Review: “Big Brother” by Lionel Shriver

bigbrotherHaving grown up with the wish only to be left in peace and be unrecognized by the world, Pandora is now rather content with her life in Iowa. She lives with her husband and two step-children while running an unexpectedly successful business. But things change when she receives a call from one of her older brother’s friends, saying her brother Edison has been down on his luck and living off his friends for too long. Pandora decides, against her husband’s wishes, to allow Edison to live with her family for two months, but she receives a nasty shock when she sees him at the airport – the brother she has always looked up to has put on several hundred pounds. The subsequent two months (and beyond) put a strain on her marriage that makes Pandora think twice about what it means to be loyal to your family.

Several years ago I was introduced to Lionel Shriver when I read The Post-Birthday World, and I was struck immediately by the rawness of her work. Shriver doesn’t write beautiful, elegant prose or create heroic protagonists. She’s one of my favorite writers for a different reason. Her insight into the human psyche is uncanny and at times frankly embarrassing. She doesn’t sugarcoat the human condition or the average person’s emotions. Her protagonists’ thoughts can be shocking, but only until you realize that you’ve though the exact same thing, but would never admit it out loud. In her books, brother betrays sister, wife cheats on husband, and no one is ever truly sorry.

Big Brother is not a feel-good story. I haven’t read anything by Shriver that could be considered as such. Honestly, I’ve sometimes found her work hard to get through because of its brutality in depicting the average person (the best example being in We Need To Talk About Kevin). That being said, I always love reading her work and this book was no exception.

Read more about Big Brother on Goodreads.


Review: “If Kennedy Lived” by Jeff Greenfield

kennedyIn an alternate world where Kennedy survived being shot in Dallas on November 22, 1963, what would we see? Greenfield suggests we’d see a nation that chose not to engage in a war in Vietnam, but also a nation that did not pass the Civil Rights Act of 1964. What would be the benefits and drawbacks of this outcome?

The book starts off slowly and only really gets interesting once Greenfield starts discussing the run-up to the 1964 election. Kennedy is portrayed as over-confident and a bit of a snob (as Kennedys were often portrayed), but also as self-conscious and intently focused on his public image. The main obstacles to his second election were civil rights and the threat of nuclear war. He was able to overcome both and defeat his Republican opponent, Barry Goldwater, by a landslide. In reality, Goldwater lost to Lyndon Johnson in 1964, also by a huge surplus. In this story, however, poor Lyndon Johnson is ignored and eventually cast off by everyone, doomed to become a passing reference in the textbook of American history.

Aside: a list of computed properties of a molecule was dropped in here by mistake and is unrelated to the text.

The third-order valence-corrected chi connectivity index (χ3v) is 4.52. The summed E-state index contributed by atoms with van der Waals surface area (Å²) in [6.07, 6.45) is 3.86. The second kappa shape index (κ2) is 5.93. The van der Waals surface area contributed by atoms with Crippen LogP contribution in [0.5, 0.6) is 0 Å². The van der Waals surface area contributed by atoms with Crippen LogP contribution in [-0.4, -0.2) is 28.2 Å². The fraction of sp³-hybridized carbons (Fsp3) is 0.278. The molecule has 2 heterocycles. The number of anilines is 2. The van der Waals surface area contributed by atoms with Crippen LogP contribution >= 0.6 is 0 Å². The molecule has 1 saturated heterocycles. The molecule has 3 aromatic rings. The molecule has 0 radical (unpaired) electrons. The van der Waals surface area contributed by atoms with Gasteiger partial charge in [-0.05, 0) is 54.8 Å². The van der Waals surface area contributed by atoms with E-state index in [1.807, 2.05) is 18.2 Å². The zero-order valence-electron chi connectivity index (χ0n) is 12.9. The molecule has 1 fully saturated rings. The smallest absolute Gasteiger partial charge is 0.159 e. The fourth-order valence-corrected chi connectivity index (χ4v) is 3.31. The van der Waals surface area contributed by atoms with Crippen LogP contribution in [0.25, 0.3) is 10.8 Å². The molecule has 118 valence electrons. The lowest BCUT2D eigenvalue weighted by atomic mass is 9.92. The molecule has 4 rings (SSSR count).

There are those who talk about Kennedy as if he were god-like, and there are those who denigrate everything he did. Honestly, I haven’t read enough about his presidency to make a judgement about his politics and I don’t give a damn about what he did in his private life. Greenfield suggests that Kennedy would have focused on peace in Vietnam, and although this would be greatly beneficial to the American economy and morale, the focus on foreign policy would overshadow issues of race and equality within the nation, causing a different set of problems.

The lesson to take away from reading this book is that America will have problems no matter who is president. Some things may work out better, but may be to the detriment of other causes. I’m not one to dwell on what could have been, and so this will probably be the only alternate history I read in the course of my life. This one gets just a “meh” from me.

If Kennedy Lived: The First and Second Terms of President John F. Kennedy: An Alternate History by Jeff Greenfield will be available through Putnam Publishing on October 22nd, 2013.

The book can also be found on Amazon.

Stunning church converted into bookstore

Photo courtesy of Web Urbanist

Photo courtesy of Web Urbanist

A 15th-century church in the Netherlands was recently converted into a rather impressive bookstore containing thousands of books, as well as other retail items such as pens and stationary. If there are two kinds of buildings I love, they’re bookstores and old churches.

The bright and airy atmosphere makes it seem like the kind of place I could spend hours in, studying, reading, and discussing intelligent things with others. I’ve seen my share of European cathedrals, and while I think they’re all beautiful and worth seeing, I think I might enjoy this one even more than the others. I just wonder what would happen in America if a church-turned-bookstore started carrying copies of Fifty Shades of Grey or the Qu’ran…oh, the uproar among the highly religious.